Wales must sell its mythology if it wants to conquer the post-Covid international tourism market, believe three academics. The country should rebrand itself as ‘The Land of Dragons and Legends’, promote its links with King Arthur and draw inspiration from the Harry Potter books, they told a Welsh Affairs Committee hearing.
Otherwise Wales could face a declining staycation market without a big name to attract overseas visitors, say marketing experts from Brunel University London. Dorothy Yen, Ana Canhoto and Liyuan Wei all hail from different countries and said they have since “fallen in love” with Wales.
The idea was rejected by North Wales Tourism, which said the country did not need to “reinvent itself”. Few countries in the world have so much to offer in such a small package, and efforts to increase the “inbound” market were already underway, he said.
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In a report to committee MPs, the three academics questioned the wisdom of a tourist tax until Wales had cemented a real foothold in the international market. The report concludes: “Introducing a tourism tax could increase government revenue in the short term, but is likely to have a detrimental effect in terms of creating a sustainable flow of visitors.
“Therefore, the timing of the introduction of the levy is crucial. It can be better accepted by international tourists when Wales’ unique selling point is well established and understood in the minds of international tourists.
The Welsh Affairs Committee is looking at what the UK government can do to promote Wales to the world. Inbound tourism is important for countries like Wales, as spending per capita is higher than domestic tourism, which the country has traditionally relied on. Rising overnight stays – always the holy grail of tourism economies – are also helping to promote exports, with Welsh food and drink probably among the biggest beneficiaries.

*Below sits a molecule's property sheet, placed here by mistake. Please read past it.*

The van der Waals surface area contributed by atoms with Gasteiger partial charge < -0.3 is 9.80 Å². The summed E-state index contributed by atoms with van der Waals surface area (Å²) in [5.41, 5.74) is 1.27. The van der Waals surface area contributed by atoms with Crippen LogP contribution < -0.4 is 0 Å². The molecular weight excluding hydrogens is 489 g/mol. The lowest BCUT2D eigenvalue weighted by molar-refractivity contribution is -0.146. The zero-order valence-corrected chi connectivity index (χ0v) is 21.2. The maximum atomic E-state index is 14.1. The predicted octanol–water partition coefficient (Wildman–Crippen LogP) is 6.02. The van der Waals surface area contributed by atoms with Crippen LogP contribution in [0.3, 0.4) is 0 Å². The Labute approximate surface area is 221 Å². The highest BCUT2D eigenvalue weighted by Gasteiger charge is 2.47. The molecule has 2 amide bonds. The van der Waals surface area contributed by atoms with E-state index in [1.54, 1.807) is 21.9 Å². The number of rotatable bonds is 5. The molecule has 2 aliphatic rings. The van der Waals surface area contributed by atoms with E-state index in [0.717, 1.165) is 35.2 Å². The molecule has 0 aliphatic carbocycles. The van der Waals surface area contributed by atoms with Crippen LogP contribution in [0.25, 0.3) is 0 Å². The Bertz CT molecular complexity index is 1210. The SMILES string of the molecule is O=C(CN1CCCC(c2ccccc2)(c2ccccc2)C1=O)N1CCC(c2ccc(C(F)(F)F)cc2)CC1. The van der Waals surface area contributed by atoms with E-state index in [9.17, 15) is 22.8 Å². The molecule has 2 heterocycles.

Lead author Professor Dorothy Yen, a professor of marketing, told MPs Wales has a lot to offer, with a rich culture, stunning scenery and a ‘diversity of experiences’, but these attractions are not were often not registered with foreign visitors.
For many overseas tourists, Wales was seen as ‘relatively unfamiliar’ and a ‘risky use of their limited annual leave time’, Prof Yen said. Unlike London, which has Big Ben, the Palace and the Tower of London, or Scotland, with its bagpipes and the Highlands, Wales “has no distinctive association with tourist sites”, says she.
The exception, Prof Yen said, was Wales’ ties to dragons and legendary figures such as King Arthur and Merlin. “None of the other British nations can recognize these cultural symbols as fairly as Wales,” the report said.
“Following the success of Harry Potter and Fantastic Beasts and Where to Find Them, magical creatures have become a popular trend not only among children but also among adults. This presents an opportunity for Wales.
To push this theme, scholars suggest dragon museums and theme parks, as well as dragon walks around cities and coastlines. Tourist activities could refer to popular films such as ‘How to Train Your Dragon’ and ‘Monty Python and the Holy Grail’ (the opening scene was filmed at Kidwelly Castle, Carmarthenshire).
The Brunel University trio even advocate a ‘National Day of Dragons and Legends’, similar to Visit Scotland’s ‘A Perfect Day’ concept. The idea is to position Wales as a short-stay destination to attract London-based international tourists.